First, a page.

I love Africa
Ivor Powell

In much of West and Central African Sculpture the male erection, in the same way as the motif of bulging eye sockets, is associated with heightened states of consciousness, possession and passage between this world and the conditioning realities of the spirit world.

I don’t think Brett Murray’s image of Bart Simpson with boner should be emphasized too much, or at least not too solemnly. Murray’s art is too humourous, too irreverent, too much in your face for that: only the most hopelessly and irredeemably academic would be insensitive to the liberation in the low humour running as a discomforting leitmotif throughout Murray’s work. Murray himself put it very nicely, talking about seeking through the humour in his work, not so much as to amuse as to hit the funny bone. It’s not funny , it hurts, when you hit the funny bone.

It is a kind of spasm, whose semantic counterpart Murray finds in almost-but only almost- bland and disingenuous quotations of received imagery, format and style. It all works on the device off affront, a deliberate and very inappropriateness of the shock generated thereby- in fact precisely the kind of discomfort that Freud was wanting to define in his understanding of laughter. In the disjunctions that are generated-the parody of South African patterns of acculturation in the rendering of black dudes in sociological transition as refracted through the eyes of the Simpsons: the unmistakably sexual implication that Murray reads into the platitudinous ”I love Africa” when it is being said by a figure with an erect penis and a certain look in his eye: the earnest exchange between Western and traditional culture represented as postcard dialogue between an explorer and a cannibal-with the caricature cook considering spicing options in the background.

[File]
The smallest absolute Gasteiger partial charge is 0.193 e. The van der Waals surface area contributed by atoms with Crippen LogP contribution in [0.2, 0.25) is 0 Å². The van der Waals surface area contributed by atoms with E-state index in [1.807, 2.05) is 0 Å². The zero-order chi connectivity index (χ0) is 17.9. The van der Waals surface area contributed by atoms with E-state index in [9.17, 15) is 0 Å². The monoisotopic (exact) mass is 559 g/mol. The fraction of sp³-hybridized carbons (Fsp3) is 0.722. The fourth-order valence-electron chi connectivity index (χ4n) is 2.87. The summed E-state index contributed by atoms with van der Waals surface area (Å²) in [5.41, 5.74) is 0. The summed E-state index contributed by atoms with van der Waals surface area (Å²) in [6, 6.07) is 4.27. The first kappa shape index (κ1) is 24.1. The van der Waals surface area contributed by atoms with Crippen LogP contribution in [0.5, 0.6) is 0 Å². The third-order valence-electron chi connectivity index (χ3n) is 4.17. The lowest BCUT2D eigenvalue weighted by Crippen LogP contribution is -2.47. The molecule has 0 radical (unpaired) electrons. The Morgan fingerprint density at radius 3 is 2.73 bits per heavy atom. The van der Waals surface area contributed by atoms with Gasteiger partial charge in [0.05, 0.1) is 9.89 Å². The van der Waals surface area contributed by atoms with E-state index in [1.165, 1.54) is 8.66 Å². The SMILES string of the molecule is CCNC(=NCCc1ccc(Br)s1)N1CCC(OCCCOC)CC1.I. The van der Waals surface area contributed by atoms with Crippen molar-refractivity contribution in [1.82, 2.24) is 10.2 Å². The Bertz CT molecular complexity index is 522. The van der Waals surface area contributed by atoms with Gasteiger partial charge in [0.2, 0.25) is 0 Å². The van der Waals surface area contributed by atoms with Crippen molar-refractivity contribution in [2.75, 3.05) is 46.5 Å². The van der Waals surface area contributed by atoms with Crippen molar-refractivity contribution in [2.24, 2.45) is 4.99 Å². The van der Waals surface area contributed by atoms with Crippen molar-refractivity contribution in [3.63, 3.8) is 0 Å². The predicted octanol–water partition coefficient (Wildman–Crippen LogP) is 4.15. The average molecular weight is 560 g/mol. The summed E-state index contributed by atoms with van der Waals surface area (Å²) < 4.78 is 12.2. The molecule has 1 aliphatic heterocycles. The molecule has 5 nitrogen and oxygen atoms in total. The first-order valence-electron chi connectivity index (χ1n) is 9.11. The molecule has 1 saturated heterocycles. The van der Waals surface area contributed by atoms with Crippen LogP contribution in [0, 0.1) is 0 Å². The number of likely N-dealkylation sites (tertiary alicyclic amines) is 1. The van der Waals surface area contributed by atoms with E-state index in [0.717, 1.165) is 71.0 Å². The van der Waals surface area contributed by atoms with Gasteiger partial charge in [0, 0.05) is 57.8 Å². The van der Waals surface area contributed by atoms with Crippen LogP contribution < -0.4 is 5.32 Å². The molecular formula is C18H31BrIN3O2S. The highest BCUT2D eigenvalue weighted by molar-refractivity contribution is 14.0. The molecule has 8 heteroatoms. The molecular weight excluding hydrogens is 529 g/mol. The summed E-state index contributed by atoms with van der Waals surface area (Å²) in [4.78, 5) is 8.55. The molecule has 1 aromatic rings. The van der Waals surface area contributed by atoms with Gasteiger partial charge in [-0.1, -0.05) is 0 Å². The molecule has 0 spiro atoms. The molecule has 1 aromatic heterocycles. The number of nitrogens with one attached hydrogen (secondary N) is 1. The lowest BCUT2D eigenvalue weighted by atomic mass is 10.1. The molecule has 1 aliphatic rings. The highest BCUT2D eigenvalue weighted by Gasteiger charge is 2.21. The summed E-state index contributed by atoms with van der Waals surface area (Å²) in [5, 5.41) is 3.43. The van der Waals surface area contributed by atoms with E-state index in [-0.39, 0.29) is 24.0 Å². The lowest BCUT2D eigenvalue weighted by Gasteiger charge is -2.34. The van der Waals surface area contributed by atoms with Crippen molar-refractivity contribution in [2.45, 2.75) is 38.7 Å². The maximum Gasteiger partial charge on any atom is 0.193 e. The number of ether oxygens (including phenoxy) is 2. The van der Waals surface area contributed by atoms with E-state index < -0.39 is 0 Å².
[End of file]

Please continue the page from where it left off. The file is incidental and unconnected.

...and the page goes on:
Of course it is partly about the aesthetics of shock. But it is not only that. There is also a kind of recognition or transfiguration that is affected in the semantic spasm. In an almost visceral aversion that Murray’s upended and discomposed narrative scraps and stereotypes provoke, we physically experience the deconstruction , the overbright illumination, of the vanities and utilities in the way we make up our world.

We are frozen between discourses, between the worlds, almost possessed by recognition.

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